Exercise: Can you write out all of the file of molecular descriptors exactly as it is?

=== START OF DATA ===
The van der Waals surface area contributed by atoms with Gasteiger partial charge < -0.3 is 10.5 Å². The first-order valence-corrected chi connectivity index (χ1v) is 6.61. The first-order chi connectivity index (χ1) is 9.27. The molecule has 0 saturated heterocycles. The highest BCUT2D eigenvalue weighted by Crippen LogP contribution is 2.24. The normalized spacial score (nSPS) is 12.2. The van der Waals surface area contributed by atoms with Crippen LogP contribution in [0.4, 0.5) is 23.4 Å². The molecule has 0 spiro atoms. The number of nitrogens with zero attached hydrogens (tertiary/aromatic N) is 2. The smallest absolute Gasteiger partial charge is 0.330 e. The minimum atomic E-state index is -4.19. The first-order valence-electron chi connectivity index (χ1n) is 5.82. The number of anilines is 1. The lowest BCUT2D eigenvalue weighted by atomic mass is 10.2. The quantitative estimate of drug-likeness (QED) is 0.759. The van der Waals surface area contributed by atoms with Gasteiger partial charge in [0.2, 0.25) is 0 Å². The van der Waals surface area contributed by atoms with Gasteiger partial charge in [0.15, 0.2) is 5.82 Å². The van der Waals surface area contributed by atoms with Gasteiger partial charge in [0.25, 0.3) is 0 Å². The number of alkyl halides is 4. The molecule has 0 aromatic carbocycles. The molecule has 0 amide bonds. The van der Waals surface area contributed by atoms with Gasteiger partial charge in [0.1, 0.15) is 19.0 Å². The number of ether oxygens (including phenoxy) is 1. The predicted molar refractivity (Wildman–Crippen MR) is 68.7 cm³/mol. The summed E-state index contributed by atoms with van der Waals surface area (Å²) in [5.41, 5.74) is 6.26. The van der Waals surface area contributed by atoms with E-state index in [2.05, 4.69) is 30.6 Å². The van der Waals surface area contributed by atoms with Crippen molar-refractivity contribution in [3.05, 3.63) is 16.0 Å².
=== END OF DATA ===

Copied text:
The van der Waals surface area contributed by atoms with Gasteiger partial charge < -0.3 is 10.5 Å². The first-order valence-corrected chi connectivity index (χ1v) is 6.61. The first-order chi connectivity index (χ1) is 9.27. The molecule has 0 saturated heterocycles. The highest BCUT2D eigenvalue weighted by Crippen LogP contribution is 2.24. The normalized spacial score (nSPS) is 12.2. The van der Waals surface area contributed by atoms with Crippen LogP contribution in [0.4, 0.5) is 23.4 Å². The molecule has 0 spiro atoms. The number of nitrogens with zero attached hydrogens (tertiary/aromatic N) is 2. The smallest absolute Gasteiger partial charge is 0.330 e. The minimum atomic E-state index is -4.19. The first-order valence-electron chi connectivity index (χ1n) is 5.82. The number of anilines is 1. The lowest BCUT2D eigenvalue weighted by atomic mass is 10.2. The quantitative estimate of drug-likeness (QED) is 0.759. The van der Waals surface area contributed by atoms with Gasteiger partial charge in [0.2, 0.25) is 0 Å². The van der Waals surface area contributed by atoms with Gasteiger partial charge in [0.15, 0.2) is 5.82 Å². The van der Waals surface area contributed by atoms with Gasteiger partial charge in [0.25, 0.3) is 0 Å². The number of alkyl halides is 4. The molecule has 0 aromatic carbocycles. The molecule has 0 amide bonds. The van der Waals surface area contributed by atoms with Gasteiger partial charge in [0.1, 0.15) is 19.0 Å². The number of ether oxygens (including phenoxy) is 1. The predicted molar refractivity (Wildman–Crippen MR) is 68.7 cm³/mol. The summed E-state index contributed by atoms with van der Waals surface area (Å²) in [5.41, 5.74) is 6.26. The van der Waals surface area contributed by atoms with E-state index in [2.05, 4.69) is 30.6 Å². The van der Waals surface area contributed by atoms with Crippen molar-refractivity contribution in [3.05, 3.63) is 16.0 Å².